We arose none too early, partly because the game we were attending, the Czech Republic (0) v Ghana (2), was in Köln and partly because we were knackered. We ate pastries in the square near the cathedral (focaccia for me, apfelstrüdel for Marco) and drank coffee. We wandered down to the Rhine and lay in the sun, watching some Swedes have a kickabout dangerously close to some damp-looking people in suits setting up for a wedding reception with a string quartet, mimosas and champagne. When the sun became too hot, we walked to the air-conditioned Schokoladen Museum, run by Lindt, where we spent a few hours learning about the history of chocolate. We toured the demonstration floor where the apparati for processing chocolate were running, as well as a huge chocolate fountain manned by an attendant handing out freshly dipped wafers.
For a touch of class to round out the afternoon, we went to the Bier Museum to sample Alt from Düsseldorf, recommended to us by Christian, the guy we met on the train the previous day. It was too bitter for Marco, but I enjoyed it. If I had to make a comparison, I'd say it was a bit like a smoother version of London Pride. Once again, I was one of two women in the whole bar. Watching the Czech supporters made me feel slightly uncomfortable about donning my Nedved shirt, since unlike the Argentinian supporters, they were overwhelmingly male.
Halfway through the Portugal v Iran game, we left to catch the train to Köln stadium. Since fewer supporters of either stripe were around, it wasn't quite as much fun as the journey to Gelsenkirchen had been. The Eastern Europeans didn't have the complex songs and chants that the Latin Americans have.
I put on my ill-fitting Nedved shirt at the stadium entrance and was immediately swamped by a very enthusiastic Czech supporter who spoke no English but with whom I exchanged happy smiles and a vigorous handshake anyway. As we filed into the stands, the Ghanaians and the Czechs greeted each other joyfully, which was a great pleasure to watch. The Americans who were there to support Ghana, on the other hand, got up my nose. (The Czech Republic beat the USA in the opening game of the group matches.) We seemed to be surrounded by spiteful American fans who kept yelling stupid crap every time a call went against Ghana as well as insults to the Czech players every time they went down injured. During the first half, one girl had the audacity to say, "I don't care what anyone says, this is a racist game. Look at that, a bunch of white players playing a bunch of black players – " whereupon she was cut off by everyone around her who could understand saying, "No, it isn't." In a country where the people are tentatively trying to make amends for their previous sins, especially when you're from a country that is in the process of accumulating a litany of them, the sheer insensitivity of making such a statement loudly and deliberately made me furious. Especially after the conversation with Christian the previous day.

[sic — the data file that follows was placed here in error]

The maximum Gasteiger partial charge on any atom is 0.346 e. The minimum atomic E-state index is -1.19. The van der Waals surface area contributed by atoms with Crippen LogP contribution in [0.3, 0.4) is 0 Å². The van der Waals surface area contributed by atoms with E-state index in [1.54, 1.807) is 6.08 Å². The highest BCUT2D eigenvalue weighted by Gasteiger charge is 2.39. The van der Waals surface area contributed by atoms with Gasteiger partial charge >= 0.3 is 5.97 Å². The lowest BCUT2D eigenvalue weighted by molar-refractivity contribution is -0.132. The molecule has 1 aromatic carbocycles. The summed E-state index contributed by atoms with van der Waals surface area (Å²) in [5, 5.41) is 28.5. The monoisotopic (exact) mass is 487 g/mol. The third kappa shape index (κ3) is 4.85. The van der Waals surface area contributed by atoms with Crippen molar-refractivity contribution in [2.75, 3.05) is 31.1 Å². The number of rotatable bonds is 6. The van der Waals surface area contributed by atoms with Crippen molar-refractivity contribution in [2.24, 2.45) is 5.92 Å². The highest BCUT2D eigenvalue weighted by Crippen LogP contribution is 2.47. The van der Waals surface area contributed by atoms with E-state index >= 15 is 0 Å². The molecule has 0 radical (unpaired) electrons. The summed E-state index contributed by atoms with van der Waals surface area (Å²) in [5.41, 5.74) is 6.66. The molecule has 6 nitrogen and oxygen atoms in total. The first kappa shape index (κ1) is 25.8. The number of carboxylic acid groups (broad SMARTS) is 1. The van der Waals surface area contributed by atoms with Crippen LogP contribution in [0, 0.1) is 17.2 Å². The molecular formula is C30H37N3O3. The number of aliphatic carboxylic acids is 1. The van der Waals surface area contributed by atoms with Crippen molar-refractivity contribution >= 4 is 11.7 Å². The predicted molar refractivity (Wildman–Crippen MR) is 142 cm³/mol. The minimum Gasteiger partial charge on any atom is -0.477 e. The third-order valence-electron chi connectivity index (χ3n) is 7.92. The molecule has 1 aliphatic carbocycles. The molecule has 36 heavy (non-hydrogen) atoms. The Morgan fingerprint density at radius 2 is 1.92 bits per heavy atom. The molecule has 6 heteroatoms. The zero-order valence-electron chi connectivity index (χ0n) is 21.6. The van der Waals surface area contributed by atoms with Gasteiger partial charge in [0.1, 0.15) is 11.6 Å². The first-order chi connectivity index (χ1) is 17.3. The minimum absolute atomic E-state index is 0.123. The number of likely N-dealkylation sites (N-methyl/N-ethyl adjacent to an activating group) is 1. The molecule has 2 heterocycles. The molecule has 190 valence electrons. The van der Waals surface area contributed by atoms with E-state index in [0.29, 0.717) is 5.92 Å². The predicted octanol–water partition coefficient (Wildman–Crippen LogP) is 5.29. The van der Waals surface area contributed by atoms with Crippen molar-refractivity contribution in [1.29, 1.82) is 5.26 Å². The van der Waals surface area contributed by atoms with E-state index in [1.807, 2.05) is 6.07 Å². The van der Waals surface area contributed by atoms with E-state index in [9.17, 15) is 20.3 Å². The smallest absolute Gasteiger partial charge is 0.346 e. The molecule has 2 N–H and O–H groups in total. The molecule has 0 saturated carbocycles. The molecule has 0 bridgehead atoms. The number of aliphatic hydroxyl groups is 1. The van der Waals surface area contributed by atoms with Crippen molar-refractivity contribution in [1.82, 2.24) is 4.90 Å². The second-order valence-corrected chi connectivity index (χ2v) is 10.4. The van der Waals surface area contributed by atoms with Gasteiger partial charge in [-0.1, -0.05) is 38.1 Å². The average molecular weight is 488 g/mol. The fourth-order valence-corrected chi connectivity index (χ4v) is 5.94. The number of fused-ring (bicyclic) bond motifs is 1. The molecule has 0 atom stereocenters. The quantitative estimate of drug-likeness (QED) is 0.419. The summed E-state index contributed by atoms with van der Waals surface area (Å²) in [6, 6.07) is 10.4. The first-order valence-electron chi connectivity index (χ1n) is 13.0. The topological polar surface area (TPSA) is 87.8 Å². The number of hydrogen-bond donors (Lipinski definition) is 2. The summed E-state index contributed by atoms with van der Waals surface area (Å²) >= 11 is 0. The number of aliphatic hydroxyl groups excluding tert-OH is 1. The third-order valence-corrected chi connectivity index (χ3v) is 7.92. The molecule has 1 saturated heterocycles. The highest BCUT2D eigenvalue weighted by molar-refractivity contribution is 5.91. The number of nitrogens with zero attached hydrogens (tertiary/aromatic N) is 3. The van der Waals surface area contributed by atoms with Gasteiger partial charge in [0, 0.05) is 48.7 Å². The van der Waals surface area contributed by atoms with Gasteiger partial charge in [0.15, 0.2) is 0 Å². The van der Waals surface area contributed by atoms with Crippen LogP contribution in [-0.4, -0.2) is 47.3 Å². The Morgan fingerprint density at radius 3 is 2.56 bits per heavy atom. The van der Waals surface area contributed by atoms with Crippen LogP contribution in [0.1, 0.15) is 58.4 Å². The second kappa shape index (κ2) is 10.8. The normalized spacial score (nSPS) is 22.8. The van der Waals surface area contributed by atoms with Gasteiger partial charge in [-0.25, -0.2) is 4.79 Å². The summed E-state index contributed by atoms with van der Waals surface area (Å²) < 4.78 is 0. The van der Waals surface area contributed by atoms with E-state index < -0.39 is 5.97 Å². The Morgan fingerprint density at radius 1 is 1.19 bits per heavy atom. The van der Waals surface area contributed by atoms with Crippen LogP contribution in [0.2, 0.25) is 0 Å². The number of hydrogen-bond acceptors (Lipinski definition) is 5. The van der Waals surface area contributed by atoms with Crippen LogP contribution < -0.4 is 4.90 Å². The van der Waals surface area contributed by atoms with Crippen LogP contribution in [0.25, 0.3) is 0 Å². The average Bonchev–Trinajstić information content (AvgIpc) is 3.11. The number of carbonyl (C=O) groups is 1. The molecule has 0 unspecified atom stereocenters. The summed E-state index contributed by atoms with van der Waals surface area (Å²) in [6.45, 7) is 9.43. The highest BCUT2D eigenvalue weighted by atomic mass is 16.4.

What you have is a bunch of Czech people playing a bunch of Ghanaian people. Most of the former happen to be white. Most of the latter happen to be black. Are you familiar with geography? Is a game racist every time you have people of different skin colors playing against one another? Are you blind to the fans around you, smiling, patting one another's backs and generally being kind to one another? Have you been watching the players do the same? I would have liked to share this with her, but as it was, turning around and glaring incredulously had to suffice. Fortunately, the responses of everyone around her seemed to shame her into shutting up during the second half of the game.
The Czech Republic's loss hit me much harder than I expected. I hadn't realized how much of an attachment I'd formed until they lost in front of me. The Czechs around me all tried to speak Czech to me and I had to admit I couldn't respond but loved their country, particularly their intensely passionate literature, anyway.
After a despondent return to the hostel, we watched the first half of the Italy (1) v USA (1) game there. It was a nasty game full of kicking and elbows, involving two red cards in the first half. I couldn't take any more of the ugliness so we went to find some dinner. We hiked around for a while but lacking direction, wound up returning to a lovely Italian place near the hostel just before it closed. Though expensive, it was worth it to have fresh grilled fish and crisp green vegetables after all the sausages and pretzels with a schön (beautiful) Chianti and a tiramisu to end. Almost too full to move, we returned to our room past the hostel bar filled with Czechs sitting around a case of beer in which they appeared to be drowning their sorrows with a great deal of success.